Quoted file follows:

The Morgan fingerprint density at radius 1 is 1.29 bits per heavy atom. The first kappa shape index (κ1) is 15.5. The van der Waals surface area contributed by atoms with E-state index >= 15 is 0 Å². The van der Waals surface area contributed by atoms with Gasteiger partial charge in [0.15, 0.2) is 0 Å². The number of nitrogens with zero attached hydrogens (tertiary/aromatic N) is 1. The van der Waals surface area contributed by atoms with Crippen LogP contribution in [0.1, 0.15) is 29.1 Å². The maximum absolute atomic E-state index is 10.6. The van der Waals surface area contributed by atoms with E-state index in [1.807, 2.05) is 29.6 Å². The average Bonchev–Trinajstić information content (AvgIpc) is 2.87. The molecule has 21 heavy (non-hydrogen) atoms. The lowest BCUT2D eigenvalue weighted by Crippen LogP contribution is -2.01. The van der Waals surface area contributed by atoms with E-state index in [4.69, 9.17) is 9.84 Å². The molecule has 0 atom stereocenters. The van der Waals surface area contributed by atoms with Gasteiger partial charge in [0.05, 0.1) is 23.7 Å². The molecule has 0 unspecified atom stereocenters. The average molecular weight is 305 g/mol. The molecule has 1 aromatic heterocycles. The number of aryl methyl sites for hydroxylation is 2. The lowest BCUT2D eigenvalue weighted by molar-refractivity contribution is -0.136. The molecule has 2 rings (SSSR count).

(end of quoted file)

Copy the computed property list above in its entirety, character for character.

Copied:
The Morgan fingerprint density at radius 1 is 1.29 bits per heavy atom. The first kappa shape index (κ1) is 15.5. The van der Waals surface area contributed by atoms with E-state index >= 15 is 0 Å². The van der Waals surface area contributed by atoms with Gasteiger partial charge in [0.15, 0.2) is 0 Å². The number of nitrogens with zero attached hydrogens (tertiary/aromatic N) is 1. The van der Waals surface area contributed by atoms with Crippen LogP contribution in [0.1, 0.15) is 29.1 Å². The maximum absolute atomic E-state index is 10.6. The van der Waals surface area contributed by atoms with E-state index in [1.807, 2.05) is 29.6 Å². The average Bonchev–Trinajstić information content (AvgIpc) is 2.87. The molecule has 21 heavy (non-hydrogen) atoms. The lowest BCUT2D eigenvalue weighted by Crippen LogP contribution is -2.01. The van der Waals surface area contributed by atoms with E-state index in [4.69, 9.17) is 9.84 Å². The molecule has 0 atom stereocenters. The van der Waals surface area contributed by atoms with Gasteiger partial charge in [0.05, 0.1) is 23.7 Å². The molecule has 0 unspecified atom stereocenters. The average molecular weight is 305 g/mol. The molecule has 1 aromatic heterocycles. The number of aryl methyl sites for hydroxylation is 2. The lowest BCUT2D eigenvalue weighted by molar-refractivity contribution is -0.136. The molecule has 2 rings (SSSR count).